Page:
We had been forewarned about the situation, but nothing prepared us for the credit risk manager that the bank had parachuted in. He was an ex-collections manager of many years and so saw everything through a collections prism, rather than credit risk.
We spent about a week with ‘Collectosaurus Rex’ trying to design and get sign-off on simple and conservative credit limits strategies, but had our hands tied due to his mantra of “we cannot give them increases, they will spend it!” (Isn’t that the whole idea of increasing limits?)
For limit increases we finally received agreement to increase accounts with odds of 960/1 or more (out of 961 accounts with that score, only 1 was predicted to go bad). This represented just 2% of the portfolio and most of these ‘super goods’ wouldn’t qualify as these are also the type of accounts that rarely used the card, or only for a tiny fraction of the limit.
Most of the discussion centred on credit limit decreases and his initial stance was that all accounts that went delinquent should be decreased. This provoked days of debates, as South Africa is a ‘slow pay’ market, where a very high percentage of the accounts will roll to 1 and 2 cycles delinquent but will then pay when reminded. These are actually card issuers most profitable accounts due to the high levels of interest and late fees income that they generate.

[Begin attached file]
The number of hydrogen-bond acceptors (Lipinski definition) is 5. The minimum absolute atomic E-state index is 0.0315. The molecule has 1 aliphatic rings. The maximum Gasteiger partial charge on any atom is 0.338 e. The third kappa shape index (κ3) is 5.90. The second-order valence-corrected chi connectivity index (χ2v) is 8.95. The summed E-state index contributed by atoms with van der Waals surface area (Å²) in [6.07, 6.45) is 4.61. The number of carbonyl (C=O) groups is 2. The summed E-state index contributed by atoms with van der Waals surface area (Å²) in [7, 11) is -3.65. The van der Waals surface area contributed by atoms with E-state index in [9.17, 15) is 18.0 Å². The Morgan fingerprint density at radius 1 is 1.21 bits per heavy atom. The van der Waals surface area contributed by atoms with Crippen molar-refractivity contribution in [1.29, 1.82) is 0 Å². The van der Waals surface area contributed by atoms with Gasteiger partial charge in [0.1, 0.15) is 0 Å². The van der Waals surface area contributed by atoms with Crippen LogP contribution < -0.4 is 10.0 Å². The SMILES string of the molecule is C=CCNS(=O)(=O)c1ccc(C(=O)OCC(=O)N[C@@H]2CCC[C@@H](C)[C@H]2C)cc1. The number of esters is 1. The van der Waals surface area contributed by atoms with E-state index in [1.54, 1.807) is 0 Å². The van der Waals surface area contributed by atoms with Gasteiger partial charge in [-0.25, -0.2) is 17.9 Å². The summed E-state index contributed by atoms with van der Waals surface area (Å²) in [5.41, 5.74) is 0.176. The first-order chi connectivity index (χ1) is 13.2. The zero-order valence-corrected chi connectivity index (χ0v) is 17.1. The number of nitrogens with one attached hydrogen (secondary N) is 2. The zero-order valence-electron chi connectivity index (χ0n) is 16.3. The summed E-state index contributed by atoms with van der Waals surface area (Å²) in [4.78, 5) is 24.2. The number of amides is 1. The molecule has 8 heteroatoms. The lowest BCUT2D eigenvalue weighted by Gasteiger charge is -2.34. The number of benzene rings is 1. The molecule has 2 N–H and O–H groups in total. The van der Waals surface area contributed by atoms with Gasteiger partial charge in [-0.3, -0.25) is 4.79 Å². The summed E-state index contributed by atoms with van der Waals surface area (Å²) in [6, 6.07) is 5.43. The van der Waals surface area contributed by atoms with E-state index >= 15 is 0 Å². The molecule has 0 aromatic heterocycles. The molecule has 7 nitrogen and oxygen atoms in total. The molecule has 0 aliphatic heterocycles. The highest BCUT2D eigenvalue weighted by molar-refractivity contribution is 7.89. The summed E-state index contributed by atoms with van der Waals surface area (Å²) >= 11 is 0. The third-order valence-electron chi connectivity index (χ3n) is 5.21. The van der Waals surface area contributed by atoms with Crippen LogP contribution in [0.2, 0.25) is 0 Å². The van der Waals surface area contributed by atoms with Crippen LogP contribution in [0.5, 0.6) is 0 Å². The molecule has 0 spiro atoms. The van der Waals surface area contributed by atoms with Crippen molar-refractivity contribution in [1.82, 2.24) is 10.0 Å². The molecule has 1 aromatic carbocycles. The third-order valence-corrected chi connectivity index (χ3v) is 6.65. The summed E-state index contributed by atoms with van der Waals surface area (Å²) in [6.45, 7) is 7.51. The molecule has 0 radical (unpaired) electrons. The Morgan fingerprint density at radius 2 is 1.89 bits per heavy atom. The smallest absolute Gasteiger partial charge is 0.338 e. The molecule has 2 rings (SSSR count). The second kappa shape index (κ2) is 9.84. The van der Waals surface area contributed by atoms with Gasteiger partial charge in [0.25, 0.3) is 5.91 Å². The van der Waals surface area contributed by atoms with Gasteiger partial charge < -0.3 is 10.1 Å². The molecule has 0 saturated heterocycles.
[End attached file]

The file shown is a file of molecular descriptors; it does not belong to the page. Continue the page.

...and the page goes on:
We finally managed to get agreement on a less draconian approach, but it was still against consulting advice. The strategies that year resulted in overall decreases in the total and average limits of the portfolio’s accounts, which was a first for me and this, thankfully has never been repeated.
Thankfully the ‘wheel turned’ and for the following year the client replaced the dyed-in-the-wool credit ‘control’ manager, with a true credit ‘risk’ manager.
- Sometimes politics overrides common sense, and you need to identify when to stand up against the system and when to just go with the flow.
- In some emerging markets there is a prevailing suspicion of credit and granting credit. These views are often very hard to shift as they have been built up over many years. The best approach is to try and work around these people.
- Banks and retailers have been described as being like ‘oil and water’ and they rarely ever mix well.
Pile it High and Set the Cut-off Low
This story is the direct opposite to the previous story where we struggled to get agreement on increasing more than 2% of the portfolio’s accounts.
I was consulting with a bank in the Arabian Gulf that had just introduced behaviour scoring and account management strategies, so it was a huge change in how the credit risk department operated.
Historically if a customer required a limit increase, they would call the bank and after a conversation, a request would be put through to the credit risk management team to review the account and make a decision.
In those days, banks competed by providing ever-higher limits and so any increase less than the equivalent of USD 5,000 was considered to be an insult to the customer!
In addition, it was very, very rare to ever decline a manual increase request, as nobody wanted to call the customer and tell them this.
Enter automatic credit limit strategies…